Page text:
NEW DELHI (CIMMYT) — The new Soil Intelligence System (SIS) for India will help the states of Andhra Pradesh, Bihar and Odisha rationalize the costs of generating high-quality soil data and build accessible geospatial information systems based on advanced geostatistics. The SIS initiative will rely on prediction rather than direct measurements to develop comprehensive soil information at scale. The resulting data systems will embrace FAIR access principles — findable, accessible, interoperable, and reproducible — to support better decision-making in agriculture.
SIS is a $2.5 million investment funded by the Bill & Melinda Gates Foundation. This initiative is led by the International Maize and Wheat Improvement Center (CIMMYT), in collaboration with numerous partners including the International Food Policy Research Institute (IFPRI), World Soil Information (ISRIC), the Andhra Pradesh Space Applications Center (APSAC), and the state governments and state agriculture universities of Andhra Pradesh and Bihar. The initiative runs from September 2018 through February 2021.
“SIS will make important contributions towards leveraging soil information for decision-making in Indian agriculture by devising new soil health management recommendations,” explained Andrew McDonald, CIMMYT’s Regional Team Leader for Sustainable Intensification and Project Leader for the Cereal Systems Initiative for South Asia (CSISA). Researchers and scientists will combine mapping outputs with crop response and landscape reconnaissance data through machine-learning analytics to derive precise agronomy decisions at scale.
Farmers will be the primary beneficiaries of this initiative, as they will get more reliable soil health management recommendations to increase yields and profits. SIS will also be useful to state partners, extension and agricultural development institutions, the private sector and other stakeholders who rely on high-quality soil information. Through SIS, scientists and researchers will have an opportunity to receive training in modern soil analytics.
The SIS initiative aims to facilitate multi-institutional alliances for soil health management and the application of big data analytics to real-world problems. These alliances will be instrumental for initiating broader discussions at the state and national levels about the importance of robust data systems, data integration and the types of progressive access policies related to ‘agronomy at scale’ that can bring India closer to the Sustainable Development Goals.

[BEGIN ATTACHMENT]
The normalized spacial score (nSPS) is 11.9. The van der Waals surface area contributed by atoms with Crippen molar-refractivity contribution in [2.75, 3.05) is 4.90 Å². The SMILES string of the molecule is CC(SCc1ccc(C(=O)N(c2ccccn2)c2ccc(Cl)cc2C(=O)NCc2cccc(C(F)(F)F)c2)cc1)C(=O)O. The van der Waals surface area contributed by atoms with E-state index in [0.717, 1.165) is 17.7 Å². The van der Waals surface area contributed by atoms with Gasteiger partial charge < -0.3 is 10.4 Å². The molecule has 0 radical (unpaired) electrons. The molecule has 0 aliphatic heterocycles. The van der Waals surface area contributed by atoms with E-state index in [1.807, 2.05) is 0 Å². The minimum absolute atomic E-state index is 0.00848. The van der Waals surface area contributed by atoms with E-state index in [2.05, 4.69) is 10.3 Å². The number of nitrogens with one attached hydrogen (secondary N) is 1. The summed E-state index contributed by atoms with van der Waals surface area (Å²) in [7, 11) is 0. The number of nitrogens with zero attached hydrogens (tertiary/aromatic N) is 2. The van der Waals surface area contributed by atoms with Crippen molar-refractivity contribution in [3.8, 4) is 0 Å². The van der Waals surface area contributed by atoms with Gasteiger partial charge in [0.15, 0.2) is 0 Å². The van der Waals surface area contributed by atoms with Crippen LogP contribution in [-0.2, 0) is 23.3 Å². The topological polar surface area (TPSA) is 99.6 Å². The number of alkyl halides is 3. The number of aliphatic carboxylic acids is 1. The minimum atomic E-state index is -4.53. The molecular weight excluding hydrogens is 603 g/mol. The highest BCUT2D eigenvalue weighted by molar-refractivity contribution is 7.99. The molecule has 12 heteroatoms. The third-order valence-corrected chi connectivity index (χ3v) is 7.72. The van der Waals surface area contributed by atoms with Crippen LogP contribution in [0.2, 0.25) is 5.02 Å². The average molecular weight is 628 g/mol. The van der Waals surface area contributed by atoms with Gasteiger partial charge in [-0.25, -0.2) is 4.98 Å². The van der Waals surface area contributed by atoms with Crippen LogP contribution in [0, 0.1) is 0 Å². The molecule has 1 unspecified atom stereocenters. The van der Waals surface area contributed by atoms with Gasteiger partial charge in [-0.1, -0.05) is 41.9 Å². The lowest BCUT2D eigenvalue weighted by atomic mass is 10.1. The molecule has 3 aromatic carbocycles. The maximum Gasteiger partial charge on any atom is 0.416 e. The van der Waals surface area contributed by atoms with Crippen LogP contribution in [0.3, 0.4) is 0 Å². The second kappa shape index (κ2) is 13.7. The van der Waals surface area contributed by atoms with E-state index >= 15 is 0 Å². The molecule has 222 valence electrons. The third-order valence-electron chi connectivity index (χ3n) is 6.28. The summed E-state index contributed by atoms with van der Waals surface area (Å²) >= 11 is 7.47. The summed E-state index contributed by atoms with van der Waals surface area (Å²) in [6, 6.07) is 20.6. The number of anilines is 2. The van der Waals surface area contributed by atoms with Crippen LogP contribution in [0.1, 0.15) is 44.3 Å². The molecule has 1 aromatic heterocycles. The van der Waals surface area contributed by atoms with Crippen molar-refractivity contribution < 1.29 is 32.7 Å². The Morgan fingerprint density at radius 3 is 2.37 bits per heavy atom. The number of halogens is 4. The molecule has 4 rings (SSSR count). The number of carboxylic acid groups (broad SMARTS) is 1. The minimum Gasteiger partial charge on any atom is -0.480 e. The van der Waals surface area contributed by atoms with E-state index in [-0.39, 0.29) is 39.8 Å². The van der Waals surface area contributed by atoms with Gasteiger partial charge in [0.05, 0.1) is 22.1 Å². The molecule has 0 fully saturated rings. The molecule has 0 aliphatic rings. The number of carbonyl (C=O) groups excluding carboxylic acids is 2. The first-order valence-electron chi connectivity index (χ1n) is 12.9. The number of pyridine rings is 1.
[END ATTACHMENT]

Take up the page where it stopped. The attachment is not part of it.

Better soil analysis
Spectroscopy enables precise soil analysis and can help scientists identify appropriate preventive and rehabilitative soil management interventions. The technology is also significantly faster and more cost-effective than wide-scale wet chemistry-based soil analysis.
As part of the CSISA project, led by CIMMYT and funded by the Bill & Melinda Gates Foundation, two new soil spectroscopy labs were recently set up in Andhra Pradesh and Bihar, in collaboration with the state departments of agriculture. One lab is now operating at the Regional Agricultural Research Station (RARS) in Tirupati, Andhra Pradesh; and the other one at Bihar Agricultural University (BAU Sabour), in Bhagalpur, Bihar.
“The support from CIMMYT through the Gates Foundation will contribute directly to bringing down the cost of providing quality soil health data and agronomic advisory services to farmers in the long run,” said K.V. Naga Madhuri, Principal Scientist for Soil Science at Acharya N. G. Ranga Agricultural University. “We will also be able to generate precise digital soil maps for land use planning. The greatest advantage is to enable future applications like drones to use multi-spectral imagery and analyze rapidly large areas and discern changes in soil characteristics in a fast and reliable manner.”
Under the SIS initiative, soil spectroscopy results will be validated with existing gold standard wet chemistry methods. They will also be integrated with production practice data collected from the ground level, through new statistical tools.
Precise predictive models
Drawing information from a limited number of soil observations from a sample dataset, digital soil mapping (DSM) uses (geo)statistical models to predict the soil type or property for locations where no samples have been taken.
“These ‘unsampled locations’ are typically arranged on a regular grid,” explained Balwinder Singh, CIMMYT scientist and Simulation Modeler, “so DSM produces gridded — raster — soil maps at a specific spatial resolution — grid cell or pixel size — with a spatial prediction made for each individual grid cell.”
“Adopting DSM methods, combined with intelligent sampling design, could reduce the strain on the soil testing system in terms of logistics, quality control and costs,” noted Amit Srivastava, a geospatial scientist at CIMMYT. “Improving digital soil mapping practices can also help create the infrastructure for a soil intelligence system that can drive decision-making at scale.”
In partnership with state government agencies and the Bill & Melinda Gates Foundation, CIMMYT will continue to support the expansion of digital soil mapping and soil analysis capacity in India. The CSISA project and the SIS initiative are helping to deliver soil fertility recommendations to farmers, an important step towards the sustainable intensification of agriculture in South Asia.
For more details, contact Balwinder Singh, Cropping System Simulation Modeler, CIMMYT at Balwinder.SINGH@cgiar.org.